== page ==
The cannabis industry is built on state-level licensing regimes that favor - to varying degrees - in-state residents over out of state competitors. Industry observers (hello Nerd Corner!) have been speculating for some time as to whether this residency component of the licensing process can survive scrutiny under the Dormant Commerce Clause - the constitutional provision prohibiting protectionist-style laws and regulations between the states. A recent decision by a Missouri federal court banned the State's residency rules for its medical cannabis program and provided yet another indication that the residency requirements don't pass constitutional muster. In other words, the Dormant Commerce Clause may be poised to alter the foundation of the cannabis industry as we know it.

Dormant Commerce Clause 101

As suggested by its name, the Dormant Commerce Clause is not found in the express language of the U.S. Constitution. Instead, it is (as one federal District Court recently put it) the "negative aspect" of the Commerce Clause. NPG, LLC v. Portland, 2020 WL4741913, *2 (D. Me. 2020). Found in Article I, Section 8, Clause 3, the Commerce Clause entitles Congress "to regulate commerce with foreign nations, and among the several states, and with the Indian Tribes." The Dormant Commerce Clause refers to the notion that states should not be permitted to promulgate laws or regulations that are "designed to benefit in state economic interests by burdening out-of-state competitors." Id. Simply put, the "Dormant Commerce Clause is intended to effectuate the Framers' purpose to prevent a state from retreating into economic isolation," and invalidates laws and regulations that discriminate against out of state competitors unless (i) Congress has explicitly permitted the State to restrict the flow of interstate commerce in such a manner, or (ii) the law or regulation furthers a "legitimate local objective that cannot be served by reasonable, non-discriminatory means." Id.

Residency Requirements in the Crosshairs

Residency requirements and residency-based scoring criteria have been a feature of state-level cannabis regulatory regimes since day one. While their specifics can vary across jurisdictions, residency components often play a significant role in determining who gets a license to operate, manufacture, distribute or sell medical and/or adult-use cannabis products within a particular state, and who doesn't.

For example, Montana - which is currently launching its adult-use program - will deploy one of the strictest residency requirements in the country, limiting the issuance of cannabis business licenses to Montana residents only. For a more subtle use of residency requirements, one need only look to the State of Maine, where the City of Portland awarded 5 of a possible 34 points to adult-use licensing applicants if they were "at least 51% owned by individual(s) who have been a Maine resident for at least 5 years," and additional four points to individuals that had been previously licensed for a non-cannabis related business in Maine (accounting for more than 25 percent of the total available points) NPG, LLC, 2020 WL4741913, *2 (D. Me. 2020). Of course, Maine's scoring criteria was ultimately struck down by a federal court, which cited - you guessed it - the Dormant Commerce Clause as its basis for doing so. Id.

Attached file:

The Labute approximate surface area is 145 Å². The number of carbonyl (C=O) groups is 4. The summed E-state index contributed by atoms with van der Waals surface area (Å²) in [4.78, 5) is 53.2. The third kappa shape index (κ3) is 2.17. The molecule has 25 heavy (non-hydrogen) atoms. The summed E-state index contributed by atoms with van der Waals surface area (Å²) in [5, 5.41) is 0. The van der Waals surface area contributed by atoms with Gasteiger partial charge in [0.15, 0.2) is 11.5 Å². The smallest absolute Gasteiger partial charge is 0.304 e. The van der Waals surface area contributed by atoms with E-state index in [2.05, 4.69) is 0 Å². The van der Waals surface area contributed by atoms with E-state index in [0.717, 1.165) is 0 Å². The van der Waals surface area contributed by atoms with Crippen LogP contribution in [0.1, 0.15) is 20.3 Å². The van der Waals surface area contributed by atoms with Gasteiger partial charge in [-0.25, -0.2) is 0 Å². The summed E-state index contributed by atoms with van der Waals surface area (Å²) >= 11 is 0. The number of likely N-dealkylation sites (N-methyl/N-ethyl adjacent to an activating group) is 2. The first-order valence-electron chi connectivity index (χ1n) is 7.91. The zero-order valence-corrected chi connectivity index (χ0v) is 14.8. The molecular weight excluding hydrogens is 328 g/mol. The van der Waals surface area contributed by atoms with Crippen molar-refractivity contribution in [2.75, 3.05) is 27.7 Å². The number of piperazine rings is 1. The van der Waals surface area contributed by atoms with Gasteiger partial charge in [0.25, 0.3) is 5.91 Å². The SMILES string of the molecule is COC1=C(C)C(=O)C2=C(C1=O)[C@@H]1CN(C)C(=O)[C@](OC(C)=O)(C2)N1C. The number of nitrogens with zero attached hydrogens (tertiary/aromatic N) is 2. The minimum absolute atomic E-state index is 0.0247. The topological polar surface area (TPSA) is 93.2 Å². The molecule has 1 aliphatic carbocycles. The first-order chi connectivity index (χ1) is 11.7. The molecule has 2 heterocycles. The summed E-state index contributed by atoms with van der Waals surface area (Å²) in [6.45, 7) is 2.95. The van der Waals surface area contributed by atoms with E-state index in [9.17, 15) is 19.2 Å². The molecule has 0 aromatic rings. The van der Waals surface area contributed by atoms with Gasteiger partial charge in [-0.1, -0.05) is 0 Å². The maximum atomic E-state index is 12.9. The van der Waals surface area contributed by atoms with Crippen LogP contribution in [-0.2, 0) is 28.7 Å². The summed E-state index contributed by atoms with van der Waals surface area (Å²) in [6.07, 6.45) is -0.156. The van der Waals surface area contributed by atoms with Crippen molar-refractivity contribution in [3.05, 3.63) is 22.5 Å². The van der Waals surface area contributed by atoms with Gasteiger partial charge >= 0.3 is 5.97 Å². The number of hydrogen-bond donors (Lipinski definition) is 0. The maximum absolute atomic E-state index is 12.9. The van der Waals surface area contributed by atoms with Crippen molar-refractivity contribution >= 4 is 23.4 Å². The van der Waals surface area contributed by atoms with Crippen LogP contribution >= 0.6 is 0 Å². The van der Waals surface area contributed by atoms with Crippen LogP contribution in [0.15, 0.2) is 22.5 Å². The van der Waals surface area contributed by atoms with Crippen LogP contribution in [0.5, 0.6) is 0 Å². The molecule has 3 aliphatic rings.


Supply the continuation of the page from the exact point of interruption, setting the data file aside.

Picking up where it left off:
It's easy to see how these kinds of residency requirements could raise serious constitutional issues under the Dormant Commerce Clause - whose entire reason for being is to prevent interstate commercial discrimination based on residency. While state and local governments can try and justify their residency requirements by asserting (as many have) that they advance a compelling local interest (a heavy burden under constitutional case law), the fact is that residency-based components that favor in state residents (or exclude out of state competitors all together) are disfavored under current Dormant Commerce Clause jurisprudence.

Once is an Incident; Twice is a Trend . . .

Which brings us to the recent decision by the United States District Court for the Western District of Missouri in the case of Toigo v. The Missouri DHSS (Case No. 20-cv-4243). The plaintiff in Toigo was a member of the ownership group for Organic remedies, an MSO with vertical licenses in Missouri and Pennsylvania. But because Toigo was a Pennsylvania resident, he was restricted to a minority interest in any Missouri-licensed medical cannabis entity. Toigo argued that the 51% in-state resident ownership requirement unfairly discriminated against him and other non-Missouri residents and violated the Dormant Commerce Clause.

Following the entry of a preliminary injunction in Toigo's favor and a bench trial, it took Senior District Judge Nanette K. Laughrey only 7 minutes to conclude that Toigo was right, and that Missouri's rule requiring that medical cannabis license holders be 51% owned by in-state residents ran afoul of the Dormant Commerce Clause. Judge Laughrey ruled from the bench and has indicated that a written decision is forthcoming.

Together with the decision in NPG, LLC v. Portland, the decision in Toigo could signal something of a trend. At a minimum, the decision could embolden other non-resident plaintiffs to challenge the residency requirements of other state and local governments. Before long, we could have something of a national consensus on which (if any) residency-based licensing criteria are permissible under the Dormant Commerce Clause. And if the decisions by federal courts continue trending in their current direction, the cannabis industry may soon be looking at an entirely different playing field when it comes to winning the all-important licenses they need to conduct their business.

The content of this article is intended to provide a general guide to the subject matter. Specialist advice should be sought about your specific circumstances.